Alicia Quintano still recalls the chilling sight in a Jersey shore coffee shop -- a woman so emaciated that her "shoulder blades stuck out from her back like chicken wings." Ms. Quintano never imagined that, just one year later, at age 14 and 5-foot-2, she would weigh only 68 pounds herself.
A storyteller and modern bard, Ms. Quintano now travels across the country, visiting clubs, coffee houses and college campuses, where she delivers her witty dramatic monologue, "Escape from Fosdick," and shares her struggle for identity and personal TC power following a bad relationship with a man of that name.
At 7:30 p.m. tomorrow, she'll appear at the Atrium, Stamp Student Union at the University of Maryland College Park. Admission is free. Her performance comes just days before the advent of National Eating Awareness Disorders Week (Feb. 6-12).
The week targets groups at risk for developing common eating disorders, which doesn't mean just white, teen-age females, says Mary Strouse Pabst, a social worker and president of the Maryland Association for Anorexia Nervosa and Bulimia.
According to Ms. Pabst, the problem now crosses all socio-economic barriers, and children as young as 9 and 10, who adopt the "older, more slim and trim images they see on TV," are developing eating disorders.
Experts concur that the incidence of eating disorders among pre-teens and adolescents is on the rise. Just how many people are affected nationally is harder to discern, in part because an eating disorder is often a "private" illness that victims either deny or are too embarrassed to talk about.
According to statistics from the national non-profit organization, Eating Disorders and Awareness and Prevention, anorexia and bulimia are prevalent in as much as 10 percent to 20 percent of the population.
Often at the heart of these illnesses are "issues surrounding identity, self-esteem and control," says Dr. Harry Brandt, director of the Mercy Medical Center for Eating Disorders.
Brenda Sigall, a clinical psychologist at the University of Maryland and co-coordinator of the Maryland observance of Eating Disorders Awareness Week, says, "The food becomes a vehicle for expressing internal conflicts and how one feels about oneself."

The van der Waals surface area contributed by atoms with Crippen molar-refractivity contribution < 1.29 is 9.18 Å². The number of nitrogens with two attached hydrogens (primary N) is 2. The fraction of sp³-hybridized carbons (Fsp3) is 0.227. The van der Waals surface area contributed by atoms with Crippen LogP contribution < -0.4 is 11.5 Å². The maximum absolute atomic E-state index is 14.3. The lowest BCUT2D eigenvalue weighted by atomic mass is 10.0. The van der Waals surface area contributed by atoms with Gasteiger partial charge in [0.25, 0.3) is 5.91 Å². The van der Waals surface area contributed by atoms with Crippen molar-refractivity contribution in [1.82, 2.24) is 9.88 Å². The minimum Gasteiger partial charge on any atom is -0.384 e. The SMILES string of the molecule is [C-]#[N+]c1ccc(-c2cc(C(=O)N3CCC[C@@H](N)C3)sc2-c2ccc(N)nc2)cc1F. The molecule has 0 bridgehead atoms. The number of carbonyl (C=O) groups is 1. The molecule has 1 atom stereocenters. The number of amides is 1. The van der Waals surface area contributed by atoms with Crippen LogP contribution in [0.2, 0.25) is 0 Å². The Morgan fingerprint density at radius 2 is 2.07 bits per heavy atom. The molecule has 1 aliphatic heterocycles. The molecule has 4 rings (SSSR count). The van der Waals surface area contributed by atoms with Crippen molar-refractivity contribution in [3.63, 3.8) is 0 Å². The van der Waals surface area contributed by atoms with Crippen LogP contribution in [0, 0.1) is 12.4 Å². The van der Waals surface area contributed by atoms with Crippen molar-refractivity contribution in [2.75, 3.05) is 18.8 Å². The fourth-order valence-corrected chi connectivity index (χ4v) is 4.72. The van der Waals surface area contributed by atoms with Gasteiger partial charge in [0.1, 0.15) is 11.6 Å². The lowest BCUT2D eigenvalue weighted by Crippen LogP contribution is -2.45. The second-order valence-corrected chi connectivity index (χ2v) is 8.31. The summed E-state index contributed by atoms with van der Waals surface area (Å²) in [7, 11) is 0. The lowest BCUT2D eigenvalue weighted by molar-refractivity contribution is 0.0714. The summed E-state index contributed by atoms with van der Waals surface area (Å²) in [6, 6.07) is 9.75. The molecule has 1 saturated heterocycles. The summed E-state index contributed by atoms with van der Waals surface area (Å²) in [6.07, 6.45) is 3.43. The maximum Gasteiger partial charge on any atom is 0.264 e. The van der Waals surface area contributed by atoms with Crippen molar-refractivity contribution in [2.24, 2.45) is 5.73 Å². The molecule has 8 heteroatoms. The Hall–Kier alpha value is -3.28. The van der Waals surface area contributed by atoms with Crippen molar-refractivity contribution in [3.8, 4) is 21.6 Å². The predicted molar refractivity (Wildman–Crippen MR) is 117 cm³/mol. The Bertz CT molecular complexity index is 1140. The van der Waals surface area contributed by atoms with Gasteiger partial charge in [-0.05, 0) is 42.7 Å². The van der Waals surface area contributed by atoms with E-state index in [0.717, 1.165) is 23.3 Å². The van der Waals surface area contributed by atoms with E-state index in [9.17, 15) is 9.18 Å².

For this reason, Ms. Quintano calls anorexia and bulimia "feeling" disorders, and her story, delivered with drama, humor and a touch of literary flavor, speaks to all those who have ever felt at a loss for identity.
Her "Escape from Fosdick" is the confessional and autobiographical journey of a woman in her early 20s, and Ms. Quintano is frank as she recounts even her most private and embarrassing moments.
"Threaded through the story is someone who gives herself away trying to be what others want her to be," Ms. Quintano says. "It's about an honest struggle for power."
Audience members have found her performances cathartic.
"I casually present experiences which they may be hiding," explains Ms. Quintano, who always hangs around afterward to share stories and answer questions
"She just holds your attention," recalls Kathryn Brown, a health and sexuality educator with the University of Indiana Health Center, who saw Ms. Quintano perform there last year. "Students approached her afterward and said, 'I know someone who went through that.' "
Ms. Quintano, a resident of Gloucester, Mass., began performing her monologues in New York coffee houses in 1985.
Now she spends about six months of the year on the road, traveling mainly to colleges and universities across the nation.
Most recently, she has performed at First Night Boston, Williams College in Massachusetts, the University of Delaware and Swarthmore College in Pennsylvania.
Her appearance at the University of Maryland, made possible by a donation from Alpha Phi Omega, a campus service fraternity, is sponsored by Eating Disorders and Awareness and Prevention and the Panhellenic Task Force on Eating Disorders, an on-campus group of trained sorority representatives founded by Dr. Sigall two years ago.
'ESCAPE FROM FOSDICK'
What: Storyteller Alicia Quintano's monologue on eating disorders
When: 7:30 p.m. tomorrow
Where: The Atrium, Stamp Student Union at the University of Maryland College Park